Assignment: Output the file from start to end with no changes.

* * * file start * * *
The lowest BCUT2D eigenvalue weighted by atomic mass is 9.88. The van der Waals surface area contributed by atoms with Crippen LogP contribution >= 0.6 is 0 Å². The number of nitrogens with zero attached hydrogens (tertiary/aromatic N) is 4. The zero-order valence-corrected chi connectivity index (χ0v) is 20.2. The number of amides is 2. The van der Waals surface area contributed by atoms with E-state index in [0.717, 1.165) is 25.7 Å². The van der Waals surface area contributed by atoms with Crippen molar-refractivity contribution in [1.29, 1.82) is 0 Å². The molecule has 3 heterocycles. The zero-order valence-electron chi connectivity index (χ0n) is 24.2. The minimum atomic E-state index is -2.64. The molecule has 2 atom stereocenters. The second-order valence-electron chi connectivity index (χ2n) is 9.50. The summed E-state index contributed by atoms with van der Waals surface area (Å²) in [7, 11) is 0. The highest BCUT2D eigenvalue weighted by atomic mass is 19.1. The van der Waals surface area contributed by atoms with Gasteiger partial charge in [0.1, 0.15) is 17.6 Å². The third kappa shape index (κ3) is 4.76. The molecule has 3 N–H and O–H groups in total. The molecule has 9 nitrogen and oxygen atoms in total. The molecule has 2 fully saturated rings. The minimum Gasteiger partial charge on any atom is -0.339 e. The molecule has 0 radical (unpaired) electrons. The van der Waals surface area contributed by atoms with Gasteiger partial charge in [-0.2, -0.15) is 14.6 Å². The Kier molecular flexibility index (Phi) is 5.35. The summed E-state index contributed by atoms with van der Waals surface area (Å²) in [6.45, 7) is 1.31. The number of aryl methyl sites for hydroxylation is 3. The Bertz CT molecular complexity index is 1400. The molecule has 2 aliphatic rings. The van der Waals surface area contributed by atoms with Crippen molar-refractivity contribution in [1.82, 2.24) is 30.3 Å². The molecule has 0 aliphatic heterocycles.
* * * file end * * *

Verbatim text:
The lowest BCUT2D eigenvalue weighted by atomic mass is 9.88. The van der Waals surface area contributed by atoms with Crippen LogP contribution >= 0.6 is 0 Å². The number of nitrogens with zero attached hydrogens (tertiary/aromatic N) is 4. The zero-order valence-corrected chi connectivity index (χ0v) is 20.2. The number of amides is 2. The van der Waals surface area contributed by atoms with E-state index in [0.717, 1.165) is 25.7 Å². The van der Waals surface area contributed by atoms with Crippen molar-refractivity contribution in [1.29, 1.82) is 0 Å². The molecule has 3 heterocycles. The zero-order valence-electron chi connectivity index (χ0n) is 24.2. The minimum atomic E-state index is -2.64. The molecule has 2 atom stereocenters. The second-order valence-electron chi connectivity index (χ2n) is 9.50. The summed E-state index contributed by atoms with van der Waals surface area (Å²) in [7, 11) is 0. The highest BCUT2D eigenvalue weighted by atomic mass is 19.1. The van der Waals surface area contributed by atoms with Gasteiger partial charge in [0.1, 0.15) is 17.6 Å². The third kappa shape index (κ3) is 4.76. The molecule has 3 N–H and O–H groups in total. The molecule has 9 nitrogen and oxygen atoms in total. The molecule has 2 fully saturated rings. The minimum Gasteiger partial charge on any atom is -0.339 e. The molecule has 0 radical (unpaired) electrons. The van der Waals surface area contributed by atoms with Gasteiger partial charge in [-0.2, -0.15) is 14.6 Å². The Kier molecular flexibility index (Phi) is 5.35. The summed E-state index contributed by atoms with van der Waals surface area (Å²) in [6.45, 7) is 1.31. The number of aryl methyl sites for hydroxylation is 3. The Bertz CT molecular complexity index is 1400. The molecule has 2 aliphatic rings. The van der Waals surface area contributed by atoms with Crippen molar-refractivity contribution in [1.82, 2.24) is 30.3 Å². The molecule has 0 aliphatic heterocycles.